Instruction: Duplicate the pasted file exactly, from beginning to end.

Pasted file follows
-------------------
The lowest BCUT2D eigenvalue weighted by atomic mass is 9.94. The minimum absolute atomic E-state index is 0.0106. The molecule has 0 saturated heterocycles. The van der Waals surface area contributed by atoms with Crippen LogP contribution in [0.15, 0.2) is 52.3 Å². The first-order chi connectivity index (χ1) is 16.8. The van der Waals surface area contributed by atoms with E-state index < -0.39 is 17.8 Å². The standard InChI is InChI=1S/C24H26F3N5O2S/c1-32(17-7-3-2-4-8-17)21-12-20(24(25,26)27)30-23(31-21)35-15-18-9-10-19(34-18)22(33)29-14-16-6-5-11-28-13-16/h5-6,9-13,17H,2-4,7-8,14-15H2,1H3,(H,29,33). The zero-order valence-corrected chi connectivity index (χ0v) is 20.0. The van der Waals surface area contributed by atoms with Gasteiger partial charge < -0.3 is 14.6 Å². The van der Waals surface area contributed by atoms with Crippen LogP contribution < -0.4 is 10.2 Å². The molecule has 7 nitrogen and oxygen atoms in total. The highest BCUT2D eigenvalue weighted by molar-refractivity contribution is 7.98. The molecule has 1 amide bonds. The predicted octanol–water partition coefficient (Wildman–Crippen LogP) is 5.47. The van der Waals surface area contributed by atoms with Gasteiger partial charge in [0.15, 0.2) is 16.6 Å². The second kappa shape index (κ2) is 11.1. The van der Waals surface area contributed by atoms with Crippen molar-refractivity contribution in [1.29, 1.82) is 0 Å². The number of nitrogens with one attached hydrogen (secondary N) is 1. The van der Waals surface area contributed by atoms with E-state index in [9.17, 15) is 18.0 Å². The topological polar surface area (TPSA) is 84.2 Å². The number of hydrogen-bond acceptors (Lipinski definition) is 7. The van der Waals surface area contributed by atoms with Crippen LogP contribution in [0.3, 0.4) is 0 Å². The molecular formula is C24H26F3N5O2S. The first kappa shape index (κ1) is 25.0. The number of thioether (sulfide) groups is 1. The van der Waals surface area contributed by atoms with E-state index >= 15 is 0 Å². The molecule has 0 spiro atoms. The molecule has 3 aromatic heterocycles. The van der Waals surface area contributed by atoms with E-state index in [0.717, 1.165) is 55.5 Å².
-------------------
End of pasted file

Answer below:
The lowest BCUT2D eigenvalue weighted by atomic mass is 9.94. The minimum absolute atomic E-state index is 0.0106. The molecule has 0 saturated heterocycles. The van der Waals surface area contributed by atoms with Crippen LogP contribution in [0.15, 0.2) is 52.3 Å². The first-order chi connectivity index (χ1) is 16.8. The van der Waals surface area contributed by atoms with E-state index < -0.39 is 17.8 Å². The standard InChI is InChI=1S/C24H26F3N5O2S/c1-32(17-7-3-2-4-8-17)21-12-20(24(25,26)27)30-23(31-21)35-15-18-9-10-19(34-18)22(33)29-14-16-6-5-11-28-13-16/h5-6,9-13,17H,2-4,7-8,14-15H2,1H3,(H,29,33). The zero-order valence-corrected chi connectivity index (χ0v) is 20.0. The van der Waals surface area contributed by atoms with Gasteiger partial charge < -0.3 is 14.6 Å². The van der Waals surface area contributed by atoms with Crippen LogP contribution < -0.4 is 10.2 Å². The molecule has 7 nitrogen and oxygen atoms in total. The highest BCUT2D eigenvalue weighted by molar-refractivity contribution is 7.98. The molecule has 1 amide bonds. The predicted octanol–water partition coefficient (Wildman–Crippen LogP) is 5.47. The van der Waals surface area contributed by atoms with Gasteiger partial charge in [0.15, 0.2) is 16.6 Å². The second kappa shape index (κ2) is 11.1. The van der Waals surface area contributed by atoms with Crippen molar-refractivity contribution in [1.29, 1.82) is 0 Å². The number of nitrogens with one attached hydrogen (secondary N) is 1. The van der Waals surface area contributed by atoms with E-state index in [9.17, 15) is 18.0 Å². The topological polar surface area (TPSA) is 84.2 Å². The number of hydrogen-bond acceptors (Lipinski definition) is 7. The van der Waals surface area contributed by atoms with Crippen LogP contribution in [0.3, 0.4) is 0 Å². The molecular formula is C24H26F3N5O2S. The first kappa shape index (κ1) is 25.0. The number of thioether (sulfide) groups is 1. The van der Waals surface area contributed by atoms with E-state index >= 15 is 0 Å². The molecule has 0 spiro atoms. The molecule has 3 aromatic heterocycles. The van der Waals surface area contributed by atoms with E-state index in [0.717, 1.165) is 55.5 Å².